I recently spoke in an event discussing world economies 'beyond China': My topic was Africa and I reported what I spoke about in an earlier post on this blog (Read Beyond China: Why Africa Matters). I was, however, not speaking about India's prospects in this changed world. It is only fitting for me to supplement my earlier post with what I think of India's prospects.
China's prosperity and ascendancy present both a great opportunity and a grim challenge to India. China's economic growth, and consequent rise in Military Power, dwarf India's position in its immediate neighbourhood, where it faces many challenges anyway. Its relative loss of significance will both impact its domestic polity, where a particular firebrand nationalism is on the rise, and its resource economies, which is far more interdependent with its neighbouring countries than Indians will like to believe. At the time when the United States and China are particularly prone to falling into a 'Thucydides Trap', pitting the ruling power against a rising one (read more about Thucydides Trap here), a defensively minded insecure India is great danger of becoming America's foot-soldier in Asia, embarking in pointless challenges to China's hegemony. At the same time, however, a rising China presents an unparallelled opportunity for India for partnership and shared growth, because the economies and societies of these two nations can be seen as interdependent and complementary. India's skills can be useful to China's vast material economy, and China can dramatically expand the market for Indian goods, services and people. China is, in more ways than one, India's big opportunity.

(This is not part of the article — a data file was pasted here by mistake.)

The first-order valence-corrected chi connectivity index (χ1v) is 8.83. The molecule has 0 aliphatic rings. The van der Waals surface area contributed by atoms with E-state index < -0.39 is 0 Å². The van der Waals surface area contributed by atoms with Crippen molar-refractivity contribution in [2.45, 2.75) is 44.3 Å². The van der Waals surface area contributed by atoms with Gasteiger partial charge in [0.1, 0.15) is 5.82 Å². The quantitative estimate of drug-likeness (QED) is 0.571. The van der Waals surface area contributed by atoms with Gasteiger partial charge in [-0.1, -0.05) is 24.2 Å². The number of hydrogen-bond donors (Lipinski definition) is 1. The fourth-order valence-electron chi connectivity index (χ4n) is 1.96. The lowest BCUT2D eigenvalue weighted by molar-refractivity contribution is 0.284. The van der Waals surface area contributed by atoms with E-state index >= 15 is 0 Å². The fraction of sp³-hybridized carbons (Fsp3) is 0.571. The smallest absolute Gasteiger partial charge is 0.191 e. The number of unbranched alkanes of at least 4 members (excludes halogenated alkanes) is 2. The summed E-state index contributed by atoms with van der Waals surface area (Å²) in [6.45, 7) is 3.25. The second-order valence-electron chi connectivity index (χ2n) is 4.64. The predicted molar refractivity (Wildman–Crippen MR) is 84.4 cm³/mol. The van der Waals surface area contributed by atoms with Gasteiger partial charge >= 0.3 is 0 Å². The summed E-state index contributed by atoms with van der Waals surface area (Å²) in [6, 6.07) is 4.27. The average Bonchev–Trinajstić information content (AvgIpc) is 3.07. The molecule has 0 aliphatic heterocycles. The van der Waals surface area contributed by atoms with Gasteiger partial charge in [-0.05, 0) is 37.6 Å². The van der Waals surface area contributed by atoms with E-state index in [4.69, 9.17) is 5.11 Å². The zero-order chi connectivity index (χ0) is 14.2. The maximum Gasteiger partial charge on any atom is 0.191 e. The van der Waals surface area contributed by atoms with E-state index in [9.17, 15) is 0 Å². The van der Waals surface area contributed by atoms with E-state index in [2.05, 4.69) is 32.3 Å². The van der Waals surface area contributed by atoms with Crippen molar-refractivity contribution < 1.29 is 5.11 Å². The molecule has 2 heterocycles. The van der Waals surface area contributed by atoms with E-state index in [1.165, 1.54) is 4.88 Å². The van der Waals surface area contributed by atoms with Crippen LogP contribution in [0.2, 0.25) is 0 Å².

However, such economic common sense is likely to be trumped by binary, antagonistic views of the world, coming out of politically motivated constructions of India's history. What makes such partnership even more difficult is because India, so far, has displayed what one would call a 'closed mind'. Pratap Bhanu Mehta came up with this wonderful comparison between China and India, which, for anyone even vaguely familiar with both countries, will find intuitively appealing: China, he says, is a closed society, but has an open mind. India, in contrast, has an open society, but as a nation, a closed mind. This description seems apt: Despite India's vibrant democracy, young population and wonderful entrepreneurs, the limits of its own imagination holds India back. While Indian professionals earn plaudits for their intelligence, knowledge and work ethic from all over the world, India collectively seems to be caught up in an interminable adolescence, viewing itself as a perennial victim and constructing an introverted world view around the same.